“Yes, yes, YES!” was all I could think when reading Gardner Campbell’s “A Personal Cyberinfrastructure” and listening to his revisit on the topic (A Personal Cyberinfrastructure Revisited). I could hardly have agreed more with his suggestions for how higher education ought to be addressing our digital world. The “digital facelift” that Campbell speaks of is pure truth – higher education STILL has yet to be taking advantage of all that our digital world has allowed for and provide us students with an education that is actually valuable in every possible scenario. This is no major, no minor, no class, no program of study, no nothing, that couldn’t make use of the curricula Campbell suggests that starts with students’ own web servers. It never really seemed weird to me having a service like Blackboard until I got to realize how inefficient it is and how inefficiently it was being used (if at all).
“Higher education, which should be in the business of thinking the unthinkable, stood in line and bought its own version of the digital facelift.”
PREACH, Gardner Campbell. Learning management systems weren’t a bad idea. I think they were a poor choice for higher education. Obviously, some kind of digital program was really needed to move away from physical gradebooks and such, but I think LMS’ like Blackboard are much better suited towards K-12. At least I would’ve liked to have that during my K-12 time. (Admittedly, I had been quite jealous about four years ago when I discovered my cousin in middle school was using Edmodo, whereas I was finishing my master’s degree and stuck with Blackboard.) But for higher education? Why should students be reduced to dealing with such a “template-driven, plug-and-play, turnkey web application” when we could be learning how to create and explore with those technologies on our own? I went through library and INFORMATION SCIENCE grad school, for god’s sake, and the extent of taking an active role as a “system administrator for my own digital life” was creating an HTML website. Not even my own domain – but AN HTML WEBSITE! (To give you an example, since mine DNE, here’s one of my classmate’s…) This wasn’t THAT long ago!! It looked like something straight out of the 1990s and I took it down immediately after the class that required it was over. It shouldn’t be like that.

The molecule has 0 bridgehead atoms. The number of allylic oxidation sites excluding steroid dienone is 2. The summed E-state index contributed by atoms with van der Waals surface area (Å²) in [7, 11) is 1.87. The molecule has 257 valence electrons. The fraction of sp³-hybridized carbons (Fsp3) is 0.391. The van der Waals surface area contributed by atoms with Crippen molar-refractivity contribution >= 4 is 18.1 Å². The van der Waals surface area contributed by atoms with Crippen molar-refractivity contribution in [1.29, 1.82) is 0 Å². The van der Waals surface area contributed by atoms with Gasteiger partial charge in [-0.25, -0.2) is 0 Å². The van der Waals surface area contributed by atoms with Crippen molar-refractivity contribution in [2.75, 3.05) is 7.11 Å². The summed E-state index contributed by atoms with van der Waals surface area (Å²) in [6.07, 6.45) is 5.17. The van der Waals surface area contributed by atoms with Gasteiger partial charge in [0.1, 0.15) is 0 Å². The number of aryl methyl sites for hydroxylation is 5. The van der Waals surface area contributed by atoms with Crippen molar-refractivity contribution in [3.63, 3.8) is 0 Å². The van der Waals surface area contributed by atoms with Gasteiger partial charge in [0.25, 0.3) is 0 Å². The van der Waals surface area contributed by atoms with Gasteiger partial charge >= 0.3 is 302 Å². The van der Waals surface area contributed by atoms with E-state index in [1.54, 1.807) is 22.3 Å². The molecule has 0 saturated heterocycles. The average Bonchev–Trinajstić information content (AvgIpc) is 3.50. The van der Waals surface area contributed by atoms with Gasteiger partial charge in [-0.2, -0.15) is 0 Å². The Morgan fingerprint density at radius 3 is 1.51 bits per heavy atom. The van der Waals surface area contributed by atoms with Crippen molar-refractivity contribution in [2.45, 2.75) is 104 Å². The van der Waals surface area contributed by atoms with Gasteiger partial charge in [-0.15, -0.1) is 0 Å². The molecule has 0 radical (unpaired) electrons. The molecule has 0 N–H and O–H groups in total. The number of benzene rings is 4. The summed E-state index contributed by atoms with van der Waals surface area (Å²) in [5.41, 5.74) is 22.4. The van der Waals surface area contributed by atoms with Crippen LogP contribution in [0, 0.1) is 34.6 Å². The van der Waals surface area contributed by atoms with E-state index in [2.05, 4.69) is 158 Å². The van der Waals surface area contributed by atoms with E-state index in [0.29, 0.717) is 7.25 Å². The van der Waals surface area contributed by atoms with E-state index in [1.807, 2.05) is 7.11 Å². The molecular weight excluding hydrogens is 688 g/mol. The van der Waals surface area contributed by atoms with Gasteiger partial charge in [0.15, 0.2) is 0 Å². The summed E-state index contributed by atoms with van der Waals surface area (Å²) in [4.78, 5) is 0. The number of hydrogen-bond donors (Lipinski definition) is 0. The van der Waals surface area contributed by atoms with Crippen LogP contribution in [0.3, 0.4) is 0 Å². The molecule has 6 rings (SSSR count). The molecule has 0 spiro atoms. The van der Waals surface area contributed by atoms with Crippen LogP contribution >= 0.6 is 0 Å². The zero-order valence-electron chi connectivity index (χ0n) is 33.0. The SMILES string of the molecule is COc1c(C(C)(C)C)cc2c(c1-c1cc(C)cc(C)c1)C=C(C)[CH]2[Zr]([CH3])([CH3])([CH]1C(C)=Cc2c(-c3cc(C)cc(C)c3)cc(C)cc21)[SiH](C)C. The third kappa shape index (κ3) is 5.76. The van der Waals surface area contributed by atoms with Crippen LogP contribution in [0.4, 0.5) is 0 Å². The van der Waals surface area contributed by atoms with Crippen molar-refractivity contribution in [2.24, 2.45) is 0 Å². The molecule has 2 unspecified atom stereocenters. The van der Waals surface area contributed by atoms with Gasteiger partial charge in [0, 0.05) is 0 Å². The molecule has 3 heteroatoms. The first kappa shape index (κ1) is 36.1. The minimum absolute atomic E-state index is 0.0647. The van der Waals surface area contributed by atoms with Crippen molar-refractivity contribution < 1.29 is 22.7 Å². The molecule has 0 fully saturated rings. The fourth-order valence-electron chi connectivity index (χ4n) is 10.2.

“As far as faculty were concerned, the only letters they needed to know were L-M-S.”
Aside from my frustration as a student not being taught valuable (or practical) skills, I can’t read this without getting enraged at faculty, particularly those who felt that the letters L-M-S were still too many letters to learn. I can’t tell you how frustrating it’s been throughout the years (I’m working on 7 years as a student in higher education, yiiiikes!) dealing with professors who either refuse to use any LMS (period.), or professors who refuse to actually take two seconds to do any one of the numerous trainings available to them to learn how to actually use it effectively (if not, simply CORRECTLY). You think there would be some kind of university-wide requirement for educators to get familiar with whatever crappy LMS their university wastes money on, but god only knows how come that’s not the case.
Campbell’s revist just reinforced the thoughts I agree with. Running a server doesn’t sound easy, it is really technical, but does that mean students shouldn’t be pushed to learn it? It is a conduit to the Internet – there is no simple app to do it for us, so it seems practical for us to take the time to learn.
The network as artifact – this statement really resonated with me because of my background in art history. Campbell says that networks reveal meaning-making and
“to look at [a network one creates] and say I made that a certain way that and that actually reflects something about my own attitude towards my own understanding of what this network means.”
It’s a fantastic metaphor that made me recall research I did comparing the use of a formula for perspective in two different works of art: a 15th century illustration from Italian architect and writer, Giacomo Barozzi da Vignola’s treatise Le Due Regole della Prospettiva Practica (Two Rules of Practical Perspective) and an Andreas Gursky photograph, Nha Trang, from the 21st century.
Both use Alberti’s formula, but the ways in which they do so reveal so much about their culture, not just the art. In Vignola’s illustration, perspective is focused on man, which in turn reveals the Renaissance interest in humanism. Perspective in Gursky’s word reflects a disordered world. What kind of meaning-making will our networks reveal? I completely agree with Campbell that those kinds of networks would reveal so much more than technological affordances.